Welcome—and thanks for visiting!

My most recent publication is the Tyndale New Testament Commentary on the Book of Revelation. You can order it from Amazon and other online retailers (make sure you order mine, and not the previous edition by Leon Morris!), or directly from the publisher on the IVP website.

My other recent publications include:


Engaging Faith with Science amid a Pandemic

David Jeans writes: In the relationship of science and faith, the public perception is often one of conflict. When I talk about being a Chemistry teacher before ordination, I am often met with one of two comments.  The first is “that was my hardest subject at school”; the second is “what made you change your mind?”, as if I must have had a huge conversion experience and abandoned my science. Actually, I was already hooked on science before I became a Christian as a teenager, and I never saw any need of conflict between the two.

The conflict view is reinforced by how our society increasingly discusses issues in terms of (apparent) opposites. It is fueled by the loudest voices which come from the extremes. On the one hand are the ‘New Atheists’ such as Richard Dawkins. On the other hand are the ‘Creationists’, wedded to a literalistic seven-day creation and (usually) an earth only a few thousand years old. But the conflict model is much too simplistic, and its inevitability much exaggerated.

In my 2019 Grove booklet How to talk Science and God—Grove’s title by the way, I wanted to call it “Engaging with Science”—I have tried to give reasons for engaging with science as Christians, and examples of how to do it, looking at the area of human significance. In that second part, I discuss the need to take both science and faith seriously, giving both respect. As 1 Peter 3:15 says:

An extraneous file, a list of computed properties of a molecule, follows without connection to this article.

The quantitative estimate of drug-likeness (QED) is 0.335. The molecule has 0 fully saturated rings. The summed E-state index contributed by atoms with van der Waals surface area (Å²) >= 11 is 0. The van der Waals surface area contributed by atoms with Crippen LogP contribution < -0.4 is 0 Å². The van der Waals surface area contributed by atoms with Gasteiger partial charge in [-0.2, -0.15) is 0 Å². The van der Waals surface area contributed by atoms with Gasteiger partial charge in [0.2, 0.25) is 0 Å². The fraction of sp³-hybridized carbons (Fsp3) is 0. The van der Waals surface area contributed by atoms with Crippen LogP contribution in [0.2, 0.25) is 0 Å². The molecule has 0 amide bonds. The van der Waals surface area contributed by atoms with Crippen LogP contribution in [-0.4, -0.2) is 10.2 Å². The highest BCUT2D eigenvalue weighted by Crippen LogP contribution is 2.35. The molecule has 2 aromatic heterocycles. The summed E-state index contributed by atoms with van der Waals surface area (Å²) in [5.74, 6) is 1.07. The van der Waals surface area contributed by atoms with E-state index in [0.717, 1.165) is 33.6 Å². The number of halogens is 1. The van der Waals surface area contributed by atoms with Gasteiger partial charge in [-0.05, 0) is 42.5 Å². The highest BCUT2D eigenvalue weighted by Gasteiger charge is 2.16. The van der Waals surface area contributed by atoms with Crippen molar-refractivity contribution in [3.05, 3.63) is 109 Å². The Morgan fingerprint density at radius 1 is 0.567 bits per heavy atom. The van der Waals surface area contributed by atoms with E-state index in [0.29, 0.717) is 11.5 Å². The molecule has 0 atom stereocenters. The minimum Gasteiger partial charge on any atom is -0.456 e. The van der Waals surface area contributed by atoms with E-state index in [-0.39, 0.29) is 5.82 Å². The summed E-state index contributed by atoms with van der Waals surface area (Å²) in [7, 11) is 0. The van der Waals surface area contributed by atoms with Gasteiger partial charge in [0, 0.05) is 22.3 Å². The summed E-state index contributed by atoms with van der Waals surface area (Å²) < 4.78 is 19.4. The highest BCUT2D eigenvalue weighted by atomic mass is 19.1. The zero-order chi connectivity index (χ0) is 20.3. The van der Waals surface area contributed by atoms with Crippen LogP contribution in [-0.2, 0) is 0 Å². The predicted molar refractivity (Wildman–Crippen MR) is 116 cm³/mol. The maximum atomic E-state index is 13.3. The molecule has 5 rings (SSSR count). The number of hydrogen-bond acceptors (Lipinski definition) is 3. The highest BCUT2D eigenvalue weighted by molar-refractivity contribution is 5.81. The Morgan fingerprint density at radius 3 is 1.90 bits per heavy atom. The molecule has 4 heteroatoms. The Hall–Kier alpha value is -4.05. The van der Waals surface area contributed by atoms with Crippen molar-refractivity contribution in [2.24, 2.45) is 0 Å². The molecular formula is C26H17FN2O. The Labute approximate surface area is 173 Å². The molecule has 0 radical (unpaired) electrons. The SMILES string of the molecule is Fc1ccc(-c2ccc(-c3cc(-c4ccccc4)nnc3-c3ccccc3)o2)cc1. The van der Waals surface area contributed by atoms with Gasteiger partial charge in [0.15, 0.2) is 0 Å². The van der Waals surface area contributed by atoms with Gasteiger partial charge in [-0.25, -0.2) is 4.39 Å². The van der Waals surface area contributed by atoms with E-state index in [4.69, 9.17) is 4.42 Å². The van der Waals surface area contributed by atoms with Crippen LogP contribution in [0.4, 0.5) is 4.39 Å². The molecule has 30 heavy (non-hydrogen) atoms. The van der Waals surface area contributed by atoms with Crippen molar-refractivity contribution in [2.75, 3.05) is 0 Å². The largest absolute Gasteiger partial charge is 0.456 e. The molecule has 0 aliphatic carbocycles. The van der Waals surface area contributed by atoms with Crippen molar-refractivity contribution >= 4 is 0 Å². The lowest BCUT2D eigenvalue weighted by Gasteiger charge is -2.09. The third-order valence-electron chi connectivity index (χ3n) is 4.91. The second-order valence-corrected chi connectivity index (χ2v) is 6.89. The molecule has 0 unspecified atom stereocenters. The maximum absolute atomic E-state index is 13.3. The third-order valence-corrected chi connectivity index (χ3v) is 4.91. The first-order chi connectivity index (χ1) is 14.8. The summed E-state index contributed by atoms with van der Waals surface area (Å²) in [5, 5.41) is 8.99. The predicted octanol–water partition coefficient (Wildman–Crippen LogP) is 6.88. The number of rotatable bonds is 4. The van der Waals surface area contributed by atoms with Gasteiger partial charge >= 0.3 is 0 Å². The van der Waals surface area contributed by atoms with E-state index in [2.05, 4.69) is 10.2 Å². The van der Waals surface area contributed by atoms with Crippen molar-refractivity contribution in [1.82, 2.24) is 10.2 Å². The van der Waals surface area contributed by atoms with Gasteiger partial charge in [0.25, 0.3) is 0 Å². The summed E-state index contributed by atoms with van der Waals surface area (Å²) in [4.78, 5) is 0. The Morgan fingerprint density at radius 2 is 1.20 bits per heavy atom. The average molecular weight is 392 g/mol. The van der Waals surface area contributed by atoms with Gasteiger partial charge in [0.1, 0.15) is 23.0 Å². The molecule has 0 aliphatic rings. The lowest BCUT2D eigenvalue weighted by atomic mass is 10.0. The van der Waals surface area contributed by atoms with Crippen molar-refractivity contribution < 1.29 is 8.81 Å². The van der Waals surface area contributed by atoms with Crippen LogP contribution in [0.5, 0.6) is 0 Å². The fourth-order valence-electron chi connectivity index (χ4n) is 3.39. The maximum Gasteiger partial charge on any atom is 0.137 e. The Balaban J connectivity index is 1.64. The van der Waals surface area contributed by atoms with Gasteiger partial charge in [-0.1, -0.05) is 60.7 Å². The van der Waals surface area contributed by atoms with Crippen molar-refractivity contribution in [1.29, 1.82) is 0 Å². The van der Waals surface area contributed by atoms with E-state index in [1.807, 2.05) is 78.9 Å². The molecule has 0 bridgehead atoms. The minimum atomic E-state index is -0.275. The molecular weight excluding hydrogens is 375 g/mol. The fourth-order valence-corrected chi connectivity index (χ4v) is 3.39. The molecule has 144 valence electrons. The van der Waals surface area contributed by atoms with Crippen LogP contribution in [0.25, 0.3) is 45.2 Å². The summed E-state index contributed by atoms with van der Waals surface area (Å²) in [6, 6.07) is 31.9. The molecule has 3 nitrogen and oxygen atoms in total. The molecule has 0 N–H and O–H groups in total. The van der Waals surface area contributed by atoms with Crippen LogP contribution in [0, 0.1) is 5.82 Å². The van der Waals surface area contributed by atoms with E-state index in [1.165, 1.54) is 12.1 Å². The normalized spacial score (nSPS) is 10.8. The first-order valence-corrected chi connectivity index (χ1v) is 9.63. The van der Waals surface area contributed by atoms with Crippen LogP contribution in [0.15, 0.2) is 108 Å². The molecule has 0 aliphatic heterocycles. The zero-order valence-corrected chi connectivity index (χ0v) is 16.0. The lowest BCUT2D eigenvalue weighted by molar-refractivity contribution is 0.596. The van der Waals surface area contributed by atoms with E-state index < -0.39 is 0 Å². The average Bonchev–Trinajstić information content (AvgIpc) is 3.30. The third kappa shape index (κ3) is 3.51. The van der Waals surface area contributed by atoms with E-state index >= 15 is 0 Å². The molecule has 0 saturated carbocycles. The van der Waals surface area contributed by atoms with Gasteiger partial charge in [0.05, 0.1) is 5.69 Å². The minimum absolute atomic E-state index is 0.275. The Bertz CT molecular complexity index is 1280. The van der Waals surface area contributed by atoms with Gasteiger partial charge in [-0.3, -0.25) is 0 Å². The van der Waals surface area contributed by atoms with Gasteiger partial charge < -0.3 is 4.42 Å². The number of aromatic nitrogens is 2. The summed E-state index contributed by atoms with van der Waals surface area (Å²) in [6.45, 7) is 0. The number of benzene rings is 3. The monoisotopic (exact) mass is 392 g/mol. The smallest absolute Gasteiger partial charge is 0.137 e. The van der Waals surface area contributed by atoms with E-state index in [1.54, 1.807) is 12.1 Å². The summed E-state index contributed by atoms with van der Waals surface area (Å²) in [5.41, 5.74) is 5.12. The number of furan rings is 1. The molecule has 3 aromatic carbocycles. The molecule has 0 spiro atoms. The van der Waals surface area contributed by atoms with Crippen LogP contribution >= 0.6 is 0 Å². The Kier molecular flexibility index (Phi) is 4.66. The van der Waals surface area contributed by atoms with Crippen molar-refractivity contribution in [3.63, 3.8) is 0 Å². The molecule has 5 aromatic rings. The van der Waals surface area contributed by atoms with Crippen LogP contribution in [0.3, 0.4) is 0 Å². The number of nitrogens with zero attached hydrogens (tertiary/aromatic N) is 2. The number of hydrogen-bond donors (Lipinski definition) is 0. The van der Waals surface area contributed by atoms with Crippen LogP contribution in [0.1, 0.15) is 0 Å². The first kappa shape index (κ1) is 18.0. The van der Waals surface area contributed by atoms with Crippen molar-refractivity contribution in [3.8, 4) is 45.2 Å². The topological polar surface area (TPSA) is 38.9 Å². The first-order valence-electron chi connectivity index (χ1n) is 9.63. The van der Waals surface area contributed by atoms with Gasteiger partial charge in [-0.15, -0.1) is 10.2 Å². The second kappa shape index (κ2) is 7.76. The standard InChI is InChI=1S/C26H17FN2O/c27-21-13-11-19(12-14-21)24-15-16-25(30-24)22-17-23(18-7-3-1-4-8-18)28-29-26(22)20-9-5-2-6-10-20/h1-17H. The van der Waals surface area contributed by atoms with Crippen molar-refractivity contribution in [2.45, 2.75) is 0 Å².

Always be prepared to give an answer to everyone who asks you to give the reason for the hope that you have. But do this with gentleness and respect.
I also engage with science by looking at the anthropic principle (the fine tuning of the universe), as one example of where scientific ideas may give credence to belief in meaning and purpose for the Universe.

 

Jesus (and Peter) walking on the water in Matthew 14

The Sunday lectionary reading for the Ninth Sunday of Trinity in Year A is Matt 14.22–33, Matthew’s instinctive account of Jesus’ walking across the water and Peter’s response to it. I am finding this recent, sustained immersion in Matthew’s narrative very interesting. We have often noted how Matthew’s accounts are more compressed than the other gospels, particularly Mark, and that he compensates for that by including additional episodes. But the compression itself actually gives the narratives an intensity and power that I had not expected. 

In the previous episode, Jesus has been seeking solitude (with his closest followers) after hearing the news of John the Baptist’s death, with all its discouragement and foreboding. But, just as he has postponed the urgent task of responding to Jairus’ daughter in order to attend to the needs of a woman in Matthew 9, so he postpones the meeting of his own urgent need to respond to the desires of the crowd.